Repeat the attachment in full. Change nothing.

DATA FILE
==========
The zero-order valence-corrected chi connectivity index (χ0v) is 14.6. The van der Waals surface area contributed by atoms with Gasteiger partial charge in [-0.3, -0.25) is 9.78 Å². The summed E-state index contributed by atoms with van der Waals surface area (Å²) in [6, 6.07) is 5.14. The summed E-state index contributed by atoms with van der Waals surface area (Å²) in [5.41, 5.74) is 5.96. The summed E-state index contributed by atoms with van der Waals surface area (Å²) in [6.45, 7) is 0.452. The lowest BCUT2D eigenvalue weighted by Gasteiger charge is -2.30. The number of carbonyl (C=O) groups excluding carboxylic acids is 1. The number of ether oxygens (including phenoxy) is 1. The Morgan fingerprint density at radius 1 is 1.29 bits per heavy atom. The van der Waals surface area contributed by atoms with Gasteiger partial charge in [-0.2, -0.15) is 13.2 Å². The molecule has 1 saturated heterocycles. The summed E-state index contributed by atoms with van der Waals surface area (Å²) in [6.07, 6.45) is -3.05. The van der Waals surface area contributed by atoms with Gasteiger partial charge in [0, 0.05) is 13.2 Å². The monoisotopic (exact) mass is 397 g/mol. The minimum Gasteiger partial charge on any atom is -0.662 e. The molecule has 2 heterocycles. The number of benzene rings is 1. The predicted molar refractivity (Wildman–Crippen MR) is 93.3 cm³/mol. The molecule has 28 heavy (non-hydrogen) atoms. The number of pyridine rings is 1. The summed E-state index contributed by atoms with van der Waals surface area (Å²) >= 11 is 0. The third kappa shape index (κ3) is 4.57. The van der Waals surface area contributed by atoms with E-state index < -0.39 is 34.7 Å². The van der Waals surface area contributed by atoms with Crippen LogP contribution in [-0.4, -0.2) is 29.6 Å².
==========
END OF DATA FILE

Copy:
The zero-order valence-corrected chi connectivity index (χ0v) is 14.6. The van der Waals surface area contributed by atoms with Gasteiger partial charge in [-0.3, -0.25) is 9.78 Å². The summed E-state index contributed by atoms with van der Waals surface area (Å²) in [6, 6.07) is 5.14. The summed E-state index contributed by atoms with van der Waals surface area (Å²) in [5.41, 5.74) is 5.96. The summed E-state index contributed by atoms with van der Waals surface area (Å²) in [6.45, 7) is 0.452. The lowest BCUT2D eigenvalue weighted by Gasteiger charge is -2.30. The number of carbonyl (C=O) groups excluding carboxylic acids is 1. The number of ether oxygens (including phenoxy) is 1. The Morgan fingerprint density at radius 1 is 1.29 bits per heavy atom. The van der Waals surface area contributed by atoms with Gasteiger partial charge in [-0.2, -0.15) is 13.2 Å². The molecule has 1 saturated heterocycles. The summed E-state index contributed by atoms with van der Waals surface area (Å²) in [6.07, 6.45) is -3.05. The van der Waals surface area contributed by atoms with Gasteiger partial charge in [0, 0.05) is 13.2 Å². The monoisotopic (exact) mass is 397 g/mol. The minimum Gasteiger partial charge on any atom is -0.662 e. The molecule has 2 heterocycles. The number of benzene rings is 1. The predicted molar refractivity (Wildman–Crippen MR) is 93.3 cm³/mol. The molecule has 28 heavy (non-hydrogen) atoms. The number of pyridine rings is 1. The summed E-state index contributed by atoms with van der Waals surface area (Å²) >= 11 is 0. The third kappa shape index (κ3) is 4.57. The van der Waals surface area contributed by atoms with E-state index < -0.39 is 34.7 Å². The van der Waals surface area contributed by atoms with Crippen LogP contribution in [-0.4, -0.2) is 29.6 Å².